Adopting in Florida

As an attorney, adoption cases can be fulfilling. To me, it’s a beautiful process that at times can be rewarding. In some cases, the process provides unique opportunities to change a child’s life and an opportunity for adoptive parents to grow a family.

Who can adopt?

According to Florida law, the following people may adopt:

(a) A husband and wife jointly;

(b) An unmarried adult; or

(c) A married person without the other spouse joining as a parent if the person to be adopted is not his or her spouse, and if:

1. The other spouse is a parent of the person to be adopted and consents to the adoption (typically in step-parent adoptions); or

2. The failure of the other spouse to join in the petition or to consent to the adoption is excused by the court for good cause shown or in the best interest of the child.

What is the Adoption Process in Florida?

Most adoption proceedings in Florida are a two-step process: (1) termination of the parental rights of the birth parent(s); and (2) adoption of the child by the adoptive parent(s). The process both terminates the legal relationship between the child and the birth parent(s) and creates a legal relationship between the child and the adoptive parents.

Termination of Parental Rights:

In Florida, an action for termination of parental rights is necessary before one can adopt. An action for adoption can be opened concurrently with a termination action. But the termination of parental rights must first occur before the adoption can take place.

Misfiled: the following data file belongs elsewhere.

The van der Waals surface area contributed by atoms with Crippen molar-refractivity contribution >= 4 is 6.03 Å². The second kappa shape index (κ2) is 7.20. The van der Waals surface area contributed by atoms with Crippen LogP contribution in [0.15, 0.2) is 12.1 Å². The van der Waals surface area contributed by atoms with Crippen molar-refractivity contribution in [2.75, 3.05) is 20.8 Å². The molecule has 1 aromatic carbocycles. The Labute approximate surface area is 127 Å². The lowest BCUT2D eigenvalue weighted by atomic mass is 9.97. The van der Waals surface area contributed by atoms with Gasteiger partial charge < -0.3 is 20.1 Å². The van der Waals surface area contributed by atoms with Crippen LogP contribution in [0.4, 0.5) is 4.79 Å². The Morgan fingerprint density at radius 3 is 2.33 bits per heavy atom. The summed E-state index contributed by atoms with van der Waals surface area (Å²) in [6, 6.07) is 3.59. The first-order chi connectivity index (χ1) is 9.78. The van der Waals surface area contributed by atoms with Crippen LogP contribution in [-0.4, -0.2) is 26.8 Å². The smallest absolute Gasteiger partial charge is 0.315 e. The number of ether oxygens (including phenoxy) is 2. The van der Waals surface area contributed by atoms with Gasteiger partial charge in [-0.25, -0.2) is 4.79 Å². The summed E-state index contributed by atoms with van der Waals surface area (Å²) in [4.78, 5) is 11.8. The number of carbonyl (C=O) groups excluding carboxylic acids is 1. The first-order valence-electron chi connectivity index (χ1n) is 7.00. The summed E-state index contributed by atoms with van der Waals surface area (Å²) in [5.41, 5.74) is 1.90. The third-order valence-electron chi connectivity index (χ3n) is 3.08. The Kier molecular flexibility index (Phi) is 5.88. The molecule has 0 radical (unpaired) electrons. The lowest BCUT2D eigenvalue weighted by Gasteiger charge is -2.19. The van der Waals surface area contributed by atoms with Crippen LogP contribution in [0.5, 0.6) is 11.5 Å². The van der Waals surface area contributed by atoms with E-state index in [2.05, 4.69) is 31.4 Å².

A final judgment of termination of rights pending adoption terminates all parental rights and responsibilities of the birth parents, except when the adoptive parent is married to one of the birth parents, such as in a step-parent adoption. See Florida Statute §63.172(1)(a).

Is an Attorney Necessary if I want to Adopt?

Adoptions are procedural in nature, and it is recommended to hire an attorney to assist you in the process. From experience, contested cases involving the termination of parental rights of a parent can be complex and the assistance of an attorney will help ease that process.

However, there are many resources that you can use to educate yourself about the process if you chose to represent yourself. For example, the Supreme Court of Florida provides free step-parent adoption forms accessible to the public. Those forms, however, do not serve as a substitute for the assistance of an attorney.


The legal process can get difficult, which is why we always recommend that you seek the assistance of counsel; or at least have a consultation. Schedule a consultation with one of our attorneys today to review the issues of your case, the legal options you may have, and certain rights that pertain to your unique situation.

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